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New science results: the good, the bad and the ugly

May 10, 2012

The National Assessment of Educational Progress – otherwise known as The Nation’s Report Card – is out with 8th grade science results.

Let’s start with the good news: Rhode Island’s average scale scores went up by three points compared with 2009, making the state one of just 16 jurisdictions showing similar increases. Also, Rhode Island students matched the national average for proficiency with 31 percent of students meeting that bar.

State officials say this is a first, and they are heartened by the improvement in science, which has traditionally been Rhode Island’s weakest subject in national testing.

The bad news is that Rhode Island is still has the lowest average scores in New England. The state also remains below the national average by two points.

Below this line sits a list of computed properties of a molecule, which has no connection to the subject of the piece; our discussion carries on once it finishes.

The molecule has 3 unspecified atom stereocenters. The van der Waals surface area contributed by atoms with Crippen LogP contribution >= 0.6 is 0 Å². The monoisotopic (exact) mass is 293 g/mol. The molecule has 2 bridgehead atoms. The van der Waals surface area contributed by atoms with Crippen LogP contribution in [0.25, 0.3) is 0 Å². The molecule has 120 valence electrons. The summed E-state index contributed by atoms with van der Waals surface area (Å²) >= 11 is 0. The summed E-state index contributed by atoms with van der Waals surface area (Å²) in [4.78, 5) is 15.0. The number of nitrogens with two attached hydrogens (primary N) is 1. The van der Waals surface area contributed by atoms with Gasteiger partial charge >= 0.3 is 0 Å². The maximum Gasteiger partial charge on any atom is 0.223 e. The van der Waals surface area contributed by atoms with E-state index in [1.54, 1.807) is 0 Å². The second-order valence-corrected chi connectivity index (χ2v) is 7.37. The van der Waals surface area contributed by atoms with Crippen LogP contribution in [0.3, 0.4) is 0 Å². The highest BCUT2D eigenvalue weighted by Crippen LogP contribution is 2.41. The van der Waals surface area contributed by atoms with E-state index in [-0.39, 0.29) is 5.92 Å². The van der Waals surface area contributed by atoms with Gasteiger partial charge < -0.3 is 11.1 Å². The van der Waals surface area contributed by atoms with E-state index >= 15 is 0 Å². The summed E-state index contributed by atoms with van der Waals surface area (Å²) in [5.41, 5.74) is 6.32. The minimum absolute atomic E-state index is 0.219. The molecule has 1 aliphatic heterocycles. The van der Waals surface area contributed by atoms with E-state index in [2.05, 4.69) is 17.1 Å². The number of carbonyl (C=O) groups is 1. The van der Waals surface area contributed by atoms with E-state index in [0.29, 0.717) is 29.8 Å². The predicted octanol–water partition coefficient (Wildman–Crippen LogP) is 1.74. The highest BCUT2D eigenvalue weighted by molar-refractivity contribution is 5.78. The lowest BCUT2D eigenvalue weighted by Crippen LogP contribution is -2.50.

The ugly is a persistent achievement gap between white students and students of color. Although Rhode Island is not unique in this problem, state officials note that just six states have larger gaps between white and black students. A mere two jurisdictions, Philadelphia, and the District of Columbia have larger gaps between white students and Hispanic students.

When it comes to Hispanic students,Rhode Island is not the only New England state that is struggling. Massachusetts and Connecticut are both right alongside the Ocean State with some of the largest achievement gaps in the country.

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